About Grand Bahama Island
Natural beauty conspires with resort vitality to make Grand Bahama Island one of the Bahamas' most well-rounded, diverse destinations. In its two main towns, Freeport and Lucaya, visitors can find much of what the more bustling Nassau has to offer: resort hotels, a variety of restaurants, golfing, duty-free shopping, and gambling. But unlike New Providence, the touristy spots take up only a small portion of an island that, on the whole, consists of uninhabited stretches of sand and forest.Prior to the development of Freeport, West End (the capital of Grand Bahama Island) was the epicenter of the Bahamas' logging industry and a playground for the wealthy in the 1920s. The fate of Grand Bahama changed in the 1950s when American financier Wallace Groves envisioned Grand Bahama's grandiose future as a tax-free shipping port. The Bahamian government signed an agreement that set in motion the development of a planned city, an airport, roads, waterways, and utilities as well as the port. From that agreement, the city of Freeport—and later, Lucaya—evolved. The past decade's hurricanes and economic downfall have demolished Freeport's resort glamour, and the tourism center has shifted to Lucaya, now home to the island's largest resorts.Not much else on the island has changed since the early days, however. Outside of the Freeport-Lucaya commercial-and-resort area, fishing settlements remain, albeit now with electricity and good roads. The East End is Grand Bahama's "back-to-nature" side, where Caribbean yellow pine–and-palmetto forest stretches for 60 miles, interrupted by the occasional small settlement. Little seaside villages with white churches and concrete-block houses painted in bright pastels fill in the landscape between Freeport and West End. Many of these settlements are more than 100 years old.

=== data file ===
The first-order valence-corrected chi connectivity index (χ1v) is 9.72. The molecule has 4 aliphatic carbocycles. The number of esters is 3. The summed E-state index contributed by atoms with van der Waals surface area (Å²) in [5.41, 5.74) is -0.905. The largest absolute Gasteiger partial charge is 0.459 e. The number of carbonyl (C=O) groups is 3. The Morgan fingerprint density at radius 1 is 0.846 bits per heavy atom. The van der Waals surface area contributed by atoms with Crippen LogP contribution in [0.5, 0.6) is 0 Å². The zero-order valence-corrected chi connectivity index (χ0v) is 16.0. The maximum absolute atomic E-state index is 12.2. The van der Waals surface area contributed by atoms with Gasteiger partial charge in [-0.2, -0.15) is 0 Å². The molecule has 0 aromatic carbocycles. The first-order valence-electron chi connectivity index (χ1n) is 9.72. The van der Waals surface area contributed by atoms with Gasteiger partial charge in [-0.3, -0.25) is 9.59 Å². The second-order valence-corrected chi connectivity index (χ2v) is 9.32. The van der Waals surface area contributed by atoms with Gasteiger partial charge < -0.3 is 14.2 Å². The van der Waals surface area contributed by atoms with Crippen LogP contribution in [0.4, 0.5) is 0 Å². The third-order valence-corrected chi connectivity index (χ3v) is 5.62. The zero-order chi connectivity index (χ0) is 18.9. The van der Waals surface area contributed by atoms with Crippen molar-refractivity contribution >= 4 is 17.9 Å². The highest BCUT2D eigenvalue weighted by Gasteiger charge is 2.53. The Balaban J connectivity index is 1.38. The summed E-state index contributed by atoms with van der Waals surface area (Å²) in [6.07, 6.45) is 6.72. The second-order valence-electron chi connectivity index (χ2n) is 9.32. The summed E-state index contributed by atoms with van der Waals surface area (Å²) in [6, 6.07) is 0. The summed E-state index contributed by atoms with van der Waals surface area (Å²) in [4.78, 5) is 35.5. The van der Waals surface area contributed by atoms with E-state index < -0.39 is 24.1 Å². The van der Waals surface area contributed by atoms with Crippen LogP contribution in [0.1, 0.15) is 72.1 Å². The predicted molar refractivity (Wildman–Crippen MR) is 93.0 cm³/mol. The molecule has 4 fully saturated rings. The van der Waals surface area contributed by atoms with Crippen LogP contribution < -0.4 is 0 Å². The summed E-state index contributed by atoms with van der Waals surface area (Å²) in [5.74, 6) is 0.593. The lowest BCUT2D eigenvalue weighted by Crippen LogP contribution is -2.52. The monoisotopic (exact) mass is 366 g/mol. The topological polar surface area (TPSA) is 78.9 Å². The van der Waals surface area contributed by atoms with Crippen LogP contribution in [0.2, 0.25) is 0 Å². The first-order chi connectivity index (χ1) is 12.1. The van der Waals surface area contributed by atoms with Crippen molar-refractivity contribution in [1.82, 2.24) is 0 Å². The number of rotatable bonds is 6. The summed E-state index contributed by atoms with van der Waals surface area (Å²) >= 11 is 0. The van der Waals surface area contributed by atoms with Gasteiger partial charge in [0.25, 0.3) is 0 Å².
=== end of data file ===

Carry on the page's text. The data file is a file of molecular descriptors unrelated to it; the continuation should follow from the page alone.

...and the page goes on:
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Things You Can't Miss
Bands perform for dancing at this lively spot in the center of the Port Lucaya Marketplace; restaurants, bars and shops surround the marina.
© Jean-Pierre Degas/Hemis/Corbis
Operated by a conservation group, Rand Memorial Nature Center offers 100 acres of native plants, home to colorful hummingbirds and butterflies.
© Bob Krist/Corbis
On the western part of the island, easily accessible Deadman’s Reef protects habitat for sea turtles, eagle rays and a wide variety of tropical fish.
Allure of the Seas, SeaDream I and 3 other fun-filled Caribbean cruises we recommend booking.
Lucayan National Park features caves to explore, a boardwalk trail through a forest of mangroves and palms, and beautiful, secluded Gold Rock Beach.
Denis Tangney Jr/Getty Images
Craving the kind of laid-back, all-American beach town that’s the antithesis of a gated resort with sleek hotel rooms? The following towns should more than satisfy.
Learn all about Bahamian flora at 12-acre Garden of the Groves, where paths wind among tall palms, pretty ponds and countless species of flowers.
© age fotostock / Alamy
Don't be overwhelmed by the range of options and prices for airline luggage. This luggage buying guide will help you choose the best baggage for your travel needs.
Savings on cruises booked through Liberty Travel and AARP® Travel Center Powered by Expedia®
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